Before you start in about how your favorite femme was
left off the list, be aware, some of my personal favorites
didn't make the cut for one reason or another. Faith Domergue
is fabulous, but does her role as a scientist in This
Island Earth qualify her as a Babe From Beyond?
Darlene Tompkins' turn as Trirene in Beyond The Time
Barrier was terrific, and who can forget Dolores Faith,
"The Girl From Outer Space" (as she was billed on posters)
in The Phantom Planet? And what about The Astounding
She Monster? Longtime B Monsterites may think we've
written enough about that flimsy film already -- but they're
wrong. (I love the movie for reasons only my analyst might
understand, so consider this an honorable mention.) We're
limited to 10, and, as the list demonstrates, "memorable"
and "good" are not necessarily synonymous. That being said
10. Devil Girl From Mars
Holy Hannah, what a dopey movie. Lovely Hazel Court gets
preferred billing, but it's Patricia Laffan as the Devil
Girl who gets most of the attention, if not quality screen
time. She's parked her spaceship just outside a pub in some
remote part of the British Isles, strutting about in a tight,
black-leather ensemble. There's not much plot here, (Mars
Needs Men, if you will) but the laughable, Maytag refrigerator
robot almost makes it worth sitting through.
9. Fire Maidens Of Outer Space
You'll be hard-pressed to find a science fiction film dumber
than this one. Tedious, talky scenes, thoughtless editing
and more padding than a Sealy Posturepedic mattress. Hammy
Anthony Dexter leads a team of Brit space explorers who
discover the remnants of the lost city, Atlantis, transplanted
to another world. The Fire Maidens cavort to the strains
of Stranger in Paradise, which almost makes enduring
the rest of the film worth the price of your ticket.
8. Queen of Outer Space
No, Zsa Zsa Gabor does NOT play the Queen. That honor falls
to lovely Laurie Mitchell, whose radiation-scarred face
is hidden through much of the film by an ornate mask. Director
Ed Bernds makes the most of recycled props and situations
in detailing how the males of Venus brought about a devastating
war, leaving the Queen and her minions unable to procreate.
7. Terror From the Year 5,000
This patchwork film features plot elements from a dozen
other B movies, including that most overworked of scenarios,
the "dystopic future." In their efforts to breach the time
barrier, scientists stationed in a Florida swamp have somehow
managed to transport Salome Jens from the year 5,000 right
into their laps. A mutant of the post-apocalyptic future,
she wears a spangled leotard and sports glittering, hypnotic
fingernails. This one's a ragtag effort, but not without
a certain energy.
6. Cat-Women of the Moon
How could this movie NOT make this list? Marie Windsor in
the cast is reason enough. Sonny Tufts and Victor Jory in
the cast are reason enough. The raggedy giant spider that
appears in half the films on this list is reason enough.
Add The Hollywood Cover Girls as Cat-Women, a breed of feline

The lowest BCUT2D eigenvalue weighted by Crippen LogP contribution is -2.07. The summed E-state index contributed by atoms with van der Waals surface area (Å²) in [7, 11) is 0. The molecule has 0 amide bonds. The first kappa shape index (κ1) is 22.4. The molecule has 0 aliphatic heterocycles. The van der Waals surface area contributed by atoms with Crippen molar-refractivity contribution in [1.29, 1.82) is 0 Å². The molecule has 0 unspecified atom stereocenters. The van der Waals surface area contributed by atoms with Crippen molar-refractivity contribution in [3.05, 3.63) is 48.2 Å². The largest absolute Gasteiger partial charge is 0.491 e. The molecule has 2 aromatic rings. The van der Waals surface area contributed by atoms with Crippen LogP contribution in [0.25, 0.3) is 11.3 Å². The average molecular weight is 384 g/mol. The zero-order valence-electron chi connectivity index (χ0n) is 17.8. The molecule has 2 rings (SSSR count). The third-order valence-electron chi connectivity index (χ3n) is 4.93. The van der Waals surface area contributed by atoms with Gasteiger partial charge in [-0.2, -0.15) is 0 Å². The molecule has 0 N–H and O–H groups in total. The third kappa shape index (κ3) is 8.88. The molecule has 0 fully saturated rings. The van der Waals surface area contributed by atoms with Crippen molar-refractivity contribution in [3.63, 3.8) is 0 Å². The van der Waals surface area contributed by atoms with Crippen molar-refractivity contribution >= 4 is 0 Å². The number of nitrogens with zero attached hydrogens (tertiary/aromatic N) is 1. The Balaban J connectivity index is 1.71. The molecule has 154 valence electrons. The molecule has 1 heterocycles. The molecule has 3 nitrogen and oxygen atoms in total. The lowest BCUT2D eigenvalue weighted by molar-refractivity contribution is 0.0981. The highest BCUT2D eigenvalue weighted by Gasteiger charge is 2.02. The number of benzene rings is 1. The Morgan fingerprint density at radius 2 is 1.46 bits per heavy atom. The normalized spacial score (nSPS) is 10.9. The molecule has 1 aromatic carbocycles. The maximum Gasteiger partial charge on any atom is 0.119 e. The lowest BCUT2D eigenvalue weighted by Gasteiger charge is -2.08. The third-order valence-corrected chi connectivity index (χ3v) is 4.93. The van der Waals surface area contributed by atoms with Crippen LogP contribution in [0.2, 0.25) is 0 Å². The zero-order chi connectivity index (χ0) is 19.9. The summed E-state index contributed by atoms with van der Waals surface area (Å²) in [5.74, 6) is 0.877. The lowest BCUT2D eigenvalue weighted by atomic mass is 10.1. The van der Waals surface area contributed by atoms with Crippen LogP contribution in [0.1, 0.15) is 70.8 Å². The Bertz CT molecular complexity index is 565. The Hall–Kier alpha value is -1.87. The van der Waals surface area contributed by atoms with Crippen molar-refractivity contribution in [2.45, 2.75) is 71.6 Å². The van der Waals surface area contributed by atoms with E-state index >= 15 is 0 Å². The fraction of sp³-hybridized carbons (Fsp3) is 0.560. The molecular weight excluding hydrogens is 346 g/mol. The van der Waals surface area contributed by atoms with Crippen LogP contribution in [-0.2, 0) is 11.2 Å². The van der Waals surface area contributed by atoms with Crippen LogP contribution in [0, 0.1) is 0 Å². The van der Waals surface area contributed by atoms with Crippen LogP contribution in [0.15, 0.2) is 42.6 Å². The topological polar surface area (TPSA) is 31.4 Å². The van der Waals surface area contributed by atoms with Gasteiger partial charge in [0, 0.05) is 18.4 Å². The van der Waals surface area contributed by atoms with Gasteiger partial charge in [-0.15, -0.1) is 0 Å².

moon maidens who live under the Lunar surface, and you can't
5. Missile to the Moon
A remake of Cat-Women of the Moon directed by our
good friend, Richard Cunha! Need we say more? Well, we will,
in any case. Former Warner Brothers contract player Richard
Travis leads the team this time, stumbling upon rock men,
a cache of diamonds and the aforementioned giant spider.
Once again, it's a subterranean society that's the focus
of the story, led by "The Lido" (?) as embodied by K.T.
Stevens. Treachery ensues in the person of Space Patrol's
Nina Bara. Toss in juvenile delinquents Tommy Cook and Gary
Clarke, and you've got real entertainment.
4. World Without End
Okay, it's a tired premise, but this is my personal favorite
of the "future where humans are forced by some atomic catastrophe
to live underground" films. Director Ed Bernds is at the
helm again, reusing a bit of this film and a bit of that
one. (Watch out for that resilient spider!) Hugh Marlowe,
Rod Taylor and crew have managed to mess up the space-time
continuum and land in a devastated future world where mutant
surface-dwellers have forced what's left of humanity below
ground. Timeworn story notwithstanding, Nancy Gates and
her mini-skirted handmaidens are the feature attraction.
3. The Time Machine
Rod Taylor again, plunked down in a war-ravaged future where
the ghastly Morlocks have forced the innocent Eloi into
a subterranean existence. Taylor, of course, is the Great
White Hope of the Eloi, and eye-popping Yvette Mimieux as
Weena, makes his arduous, 4,000-year trip worthwhile. This
is one of George Pal's most highly regarded forays into
science fiction, and it's puzzling that Mimieux never emerged
as a bigger star.
2. Project Moon Base
Donna Martell is cute as a button as Colonel Breiteis (that's
right, Bright Eyes) -- but perhaps that's not the kind of
confidence-instilling quality you'd want in the leader of
a remote Lunar outpost. Who cares? Not a whole lot happens
in this flick, anyway, and anyone who can look adorable
in the bargain-basement space togs this cast is forced to
wear scores big points in our book. Originally slated to
be a low-budget TV series (and it looks it), Moon Base
runs barely an hour. The highlight is General Hayden Rorke's
threat to spank Martell for insubordination!
1. Forbidden Planet
It's no contest! Altaira takes the cookie. Fetching Anne
Francis dominated the Id of many an adolescent boy as the
innocently alluring daughter of Walter Pigeon's Morbius.
Forbidden Planet remains one the best-loved films
in the genre, due in no small measure to Anne's presence.
Robby is cool, the Id monster is scary, and the Krell city
breathtaking, but every scene Anne is in belongs to her.